Tuesday, 8 April 2014

"Can you read my mind?"

By Elizabeth Kirkham, PhD student at the University of Sheffield

Note: Elizabeth was the winner of this year's Access to Understanding competition. Check back tomorrow to read her winning entry! It has also been published by eLife. Congratulations Elizabeth!

My background is in psychology, which means that over the years I’ve learned to steel myself against the inevitable question: “Can you read my mind?” Unfortunately, my ability to produce a witty reply is only slightly better than my ability to read minds, so an awkward pause is pretty much the best my questioner can hope for. Undoubtedly many of those asking this question are joking (though I can’t be sure, I can’t read their minds). Nevertheless, when the first thing that people associate with psychology is something psychologists can’t actually do, it’s clear that something needs to change.

This change won’t materialise unless the wider public see what it is we really do all day. Open access publications, which allow people to read papers without a subscription fee or one off payment, are a great start to making science more accessible to everybody. However, the presence of jargon can make these publications difficult to follow – even scientists within the same broad field can struggle to understand the terms used in their colleagues’ publications. 

Scientific knowledge is advancing rapidly, fueled by the advent of new technologies. Research as a discipline is also progressing, having undergone fundamental changes over the past two decades.  Thanks to these developments, the previously arduous process of searching for information has been condensed into seconds; instead of skimming through pages and pages of books and journals, we can find hundreds of relevant articles merely by pressing a few keys. Scientific research is expanding. Findings are no longer hidden within the walls of universities and libraries, but accessible to millions of people around the world.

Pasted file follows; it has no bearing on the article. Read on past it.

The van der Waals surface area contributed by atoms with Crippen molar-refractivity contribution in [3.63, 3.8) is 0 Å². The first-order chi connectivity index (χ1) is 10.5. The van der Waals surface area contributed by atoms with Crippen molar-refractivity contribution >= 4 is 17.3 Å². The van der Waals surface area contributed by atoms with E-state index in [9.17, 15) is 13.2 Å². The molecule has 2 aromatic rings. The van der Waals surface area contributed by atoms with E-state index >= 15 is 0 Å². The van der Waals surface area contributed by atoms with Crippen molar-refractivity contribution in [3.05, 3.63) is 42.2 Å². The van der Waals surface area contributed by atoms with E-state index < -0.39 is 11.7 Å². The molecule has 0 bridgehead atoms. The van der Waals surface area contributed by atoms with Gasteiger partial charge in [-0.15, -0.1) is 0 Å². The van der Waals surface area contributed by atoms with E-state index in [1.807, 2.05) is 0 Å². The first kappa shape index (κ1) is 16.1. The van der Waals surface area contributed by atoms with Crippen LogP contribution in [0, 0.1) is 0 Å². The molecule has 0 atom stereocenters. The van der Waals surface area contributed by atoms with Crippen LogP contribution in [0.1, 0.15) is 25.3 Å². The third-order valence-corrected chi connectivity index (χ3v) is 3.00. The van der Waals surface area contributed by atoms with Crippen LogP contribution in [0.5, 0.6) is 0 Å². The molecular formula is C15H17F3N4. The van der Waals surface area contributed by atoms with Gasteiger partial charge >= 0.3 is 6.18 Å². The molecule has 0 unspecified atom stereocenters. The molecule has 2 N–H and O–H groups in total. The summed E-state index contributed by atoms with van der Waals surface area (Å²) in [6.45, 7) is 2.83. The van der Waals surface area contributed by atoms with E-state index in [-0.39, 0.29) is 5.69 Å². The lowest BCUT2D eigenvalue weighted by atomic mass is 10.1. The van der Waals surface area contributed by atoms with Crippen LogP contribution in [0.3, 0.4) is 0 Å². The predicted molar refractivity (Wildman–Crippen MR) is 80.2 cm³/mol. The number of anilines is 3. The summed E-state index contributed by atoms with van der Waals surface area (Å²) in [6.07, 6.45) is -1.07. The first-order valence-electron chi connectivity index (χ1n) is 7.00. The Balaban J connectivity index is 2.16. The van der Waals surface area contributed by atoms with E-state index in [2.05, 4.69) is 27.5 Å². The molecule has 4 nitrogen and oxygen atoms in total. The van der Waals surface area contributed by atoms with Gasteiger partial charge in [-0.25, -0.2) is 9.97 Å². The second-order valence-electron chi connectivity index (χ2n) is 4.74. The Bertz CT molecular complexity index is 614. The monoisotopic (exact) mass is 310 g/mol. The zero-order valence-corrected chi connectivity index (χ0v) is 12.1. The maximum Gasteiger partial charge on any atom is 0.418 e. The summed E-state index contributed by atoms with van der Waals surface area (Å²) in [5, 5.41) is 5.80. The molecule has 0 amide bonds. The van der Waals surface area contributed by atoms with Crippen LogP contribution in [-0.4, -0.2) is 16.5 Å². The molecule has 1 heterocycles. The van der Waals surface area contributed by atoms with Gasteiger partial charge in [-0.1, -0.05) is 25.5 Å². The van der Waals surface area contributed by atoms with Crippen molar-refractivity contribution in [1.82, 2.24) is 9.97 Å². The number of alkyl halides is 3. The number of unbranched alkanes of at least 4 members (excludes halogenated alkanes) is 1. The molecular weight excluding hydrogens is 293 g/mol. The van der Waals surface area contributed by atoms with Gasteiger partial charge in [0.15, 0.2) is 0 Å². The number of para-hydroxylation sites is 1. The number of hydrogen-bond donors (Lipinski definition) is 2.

However, finding information and comprehending its meaning are often two very different things. This theme was at the heart of the Access to Understanding ceremony 2014. The speeches given by Sir Mark Walport (Chief Scientific Advisor to the Government) and Sharmila Nebhrajani (CEO of AMRC and chair of judging panel), among others, highlighted the need for more people who can translate research articles into accessible language. Additionally, we as scientists can make our research available to a wider audience, by working on plain English summaries and clear explanations of our findings. My own field, Cognitive Neuroscience, is only a few decades old, but has already facilitated huge leaps forward in our understanding of the human brain. That said, expanding knowledge within the academic community is one thing, translating it into real change is quite another.

Elizabeth Kirkham receives her first place award
from Sir Mark Walport, 24 March 2014
I hope that initiatives like Access to Understanding will continue in their endeavours to make science accessible to a broader audience. The power of scientific discovery should not be stifled by an inability to communicate its relevance beyond the laboratory. Perhaps wider communication could also save future generations of psychologists from having to answer that dreaded question. After all, even if we could read minds, we’d never get the ethical approval to do so.

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